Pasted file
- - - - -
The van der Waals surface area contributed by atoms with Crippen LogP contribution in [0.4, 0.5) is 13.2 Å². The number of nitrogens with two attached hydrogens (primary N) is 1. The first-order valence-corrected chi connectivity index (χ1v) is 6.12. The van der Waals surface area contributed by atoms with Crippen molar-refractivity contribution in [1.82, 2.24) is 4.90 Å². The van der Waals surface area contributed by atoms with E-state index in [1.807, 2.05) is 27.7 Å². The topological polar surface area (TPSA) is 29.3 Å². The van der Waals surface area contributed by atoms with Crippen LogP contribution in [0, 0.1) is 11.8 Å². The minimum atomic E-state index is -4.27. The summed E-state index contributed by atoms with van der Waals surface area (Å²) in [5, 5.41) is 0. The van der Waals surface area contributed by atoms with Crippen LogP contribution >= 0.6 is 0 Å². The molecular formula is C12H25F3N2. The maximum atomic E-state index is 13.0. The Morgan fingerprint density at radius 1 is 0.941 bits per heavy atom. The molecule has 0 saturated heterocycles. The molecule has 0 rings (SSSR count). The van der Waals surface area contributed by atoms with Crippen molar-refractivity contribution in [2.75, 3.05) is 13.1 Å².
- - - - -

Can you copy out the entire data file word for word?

The van der Waals surface area contributed by atoms with Crippen LogP contribution in [0.4, 0.5) is 13.2 Å². The number of nitrogens with two attached hydrogens (primary N) is 1. The first-order valence-corrected chi connectivity index (χ1v) is 6.12. The van der Waals surface area contributed by atoms with Crippen molar-refractivity contribution in [1.82, 2.24) is 4.90 Å². The van der Waals surface area contributed by atoms with E-state index in [1.807, 2.05) is 27.7 Å². The topological polar surface area (TPSA) is 29.3 Å². The van der Waals surface area contributed by atoms with Crippen LogP contribution in [0, 0.1) is 11.8 Å². The minimum atomic E-state index is -4.27. The summed E-state index contributed by atoms with van der Waals surface area (Å²) in [5, 5.41) is 0. The van der Waals surface area contributed by atoms with Crippen LogP contribution >= 0.6 is 0 Å². The molecular formula is C12H25F3N2. The maximum atomic E-state index is 13.0. The Morgan fingerprint density at radius 1 is 0.941 bits per heavy atom. The molecule has 0 saturated heterocycles. The molecule has 0 rings (SSSR count). The van der Waals surface area contributed by atoms with Crippen molar-refractivity contribution in [2.75, 3.05) is 13.1 Å².